Dr. Thomas John Vaughn, Jr. died on April 17, 2022, after a courageous battle with cancer. He was born to Alice Katherine Wagner Vaughn and Thomas John Vaughn, Sr. on October 26, 1943, in Oklahoma City, Oklahoma.
Tom grew up in Oklahoma City, graduating from John Marshall High School in 1961. Tom went on to attend the University of Central Oklahoma, where he was an active member of the Alpha Tau Omega Fraternity, and graduated in 1967. He taught psychology at John Marshall High School.
Tom developed a deep concern for human rights and the wellbeing of others early in life. After high school, he selflessly risked bodily harm participating in Freedom Rides and voter registration efforts in the American South responsive to the Movement for Civil Rights. His commitment to taking action led to his rapid development as a political organizer and thrusted him into nationally important roles in the presidential campaigns of Eugene Mcarthy and George McGovern, where he also joined efforts to end the Vietnam War.
Tom established a lasting and impactful career in psychology where he specialized in working with children who had experienced trauma. He held a private practice in Oklahoma City, then Shawnee, and joined medical staff at the Shawnee Regional Hospital. He served as Director of the Clinical Psychology Internship program at the Health Sciences Center, and held a faculty appointment at the University of Oklahoma. Tom contributed greatly to the field of psychology throughout his career, holding leadership and committee roles of local, regional and national organizations, including the Oklahoma State Board of Examiners of Psychologists, Oklahoma Psychological Association, the American Psychological Association, and the Association of State and Provincial Psychology Boards. For his efforts, he received multiple recognitions and awards, including being honored with the Karl F. Heiser Award by the APA, the Norma P. Simon Award and Asher R. Pacht Distinguished Service Award by ASPPB for his advocacy and extraordinary contributions to psychology, and received the distinction of being certified by the American Board of Psychological Professionals. Tom’s legacy of dedication will continue to benefit Psychology for decades to come.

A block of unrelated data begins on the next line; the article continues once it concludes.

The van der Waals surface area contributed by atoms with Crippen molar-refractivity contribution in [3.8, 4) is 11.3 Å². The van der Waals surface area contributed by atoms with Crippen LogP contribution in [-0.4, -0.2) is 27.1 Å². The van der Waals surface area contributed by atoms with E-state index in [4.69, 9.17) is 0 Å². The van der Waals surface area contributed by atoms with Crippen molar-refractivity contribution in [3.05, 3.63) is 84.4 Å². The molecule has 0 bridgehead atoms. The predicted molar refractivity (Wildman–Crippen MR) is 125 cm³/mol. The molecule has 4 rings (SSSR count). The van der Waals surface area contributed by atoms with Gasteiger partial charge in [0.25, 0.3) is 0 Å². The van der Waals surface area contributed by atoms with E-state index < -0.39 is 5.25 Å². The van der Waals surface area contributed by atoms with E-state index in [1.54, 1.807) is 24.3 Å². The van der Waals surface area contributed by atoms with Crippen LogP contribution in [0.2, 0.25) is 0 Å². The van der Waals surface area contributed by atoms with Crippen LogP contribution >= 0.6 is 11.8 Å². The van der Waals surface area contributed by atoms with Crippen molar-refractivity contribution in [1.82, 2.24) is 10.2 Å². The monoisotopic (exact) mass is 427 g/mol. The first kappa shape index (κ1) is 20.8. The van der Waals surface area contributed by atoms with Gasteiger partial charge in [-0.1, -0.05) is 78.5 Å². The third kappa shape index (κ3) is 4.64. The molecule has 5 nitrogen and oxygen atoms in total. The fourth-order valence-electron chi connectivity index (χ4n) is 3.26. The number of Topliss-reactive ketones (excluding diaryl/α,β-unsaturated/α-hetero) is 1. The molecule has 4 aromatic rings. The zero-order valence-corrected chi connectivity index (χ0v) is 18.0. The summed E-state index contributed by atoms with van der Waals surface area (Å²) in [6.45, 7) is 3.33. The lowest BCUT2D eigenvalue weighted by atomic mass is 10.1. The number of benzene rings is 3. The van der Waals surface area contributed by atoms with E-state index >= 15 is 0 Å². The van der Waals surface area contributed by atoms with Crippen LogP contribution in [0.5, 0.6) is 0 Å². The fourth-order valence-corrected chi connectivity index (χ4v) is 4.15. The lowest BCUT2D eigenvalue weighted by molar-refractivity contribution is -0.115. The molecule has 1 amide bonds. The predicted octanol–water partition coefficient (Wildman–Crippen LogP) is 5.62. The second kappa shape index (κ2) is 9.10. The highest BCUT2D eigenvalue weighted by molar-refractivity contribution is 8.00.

Tom deeply enjoyed the outdoors and recreation. He fostered that appreciation for being outside in those around him, and could often be found at a national park or on a golf course. He was also actively involved in the Canadian River Cruisers car club, and frequently displayed his cherry red 1955 Chevy 150 at area car shows in the service of raising money to support social uplift programs.
Tom is survived by wife, Susan Vaughn, known professionally as Dr. Susan McCurdy; brother, Don Vaughn and his wife Sarah Vaughn; daughter, Laura Vaughn and her husband Justin Lincks; son, Ryan Vaughn and his wife Laura Lussier-Vaughn; step-daughter, Candice Clark and her husband Bradley Clark; step-son, John McCurdy and his wife Annemarie Raizman; grandchildren, Jacquelyn Vaughn and Elizabeth Vaughn, Jordan Simmons and husband Jake, Jacob Sheehy, Kaitlyn Reynolds and husband Joey, Abby Sheehy, and Savannah McCurdy; great-grandchildren, Noah Simmons and Maebry Simmons. In addition to his parents, he was preceded in death by his uncle, Bill D. Wagner.
In the spirit of Tom’s service, if you would like to make a donation to the charity of your choice, or many of the organizations Tom supported, please consider Food and Shelter for Friends, City Rescue Mission, or the American Cancer Society. The family would like to express gratitude to the OU Health Stephenson Cancer Center and Heartland Hospice.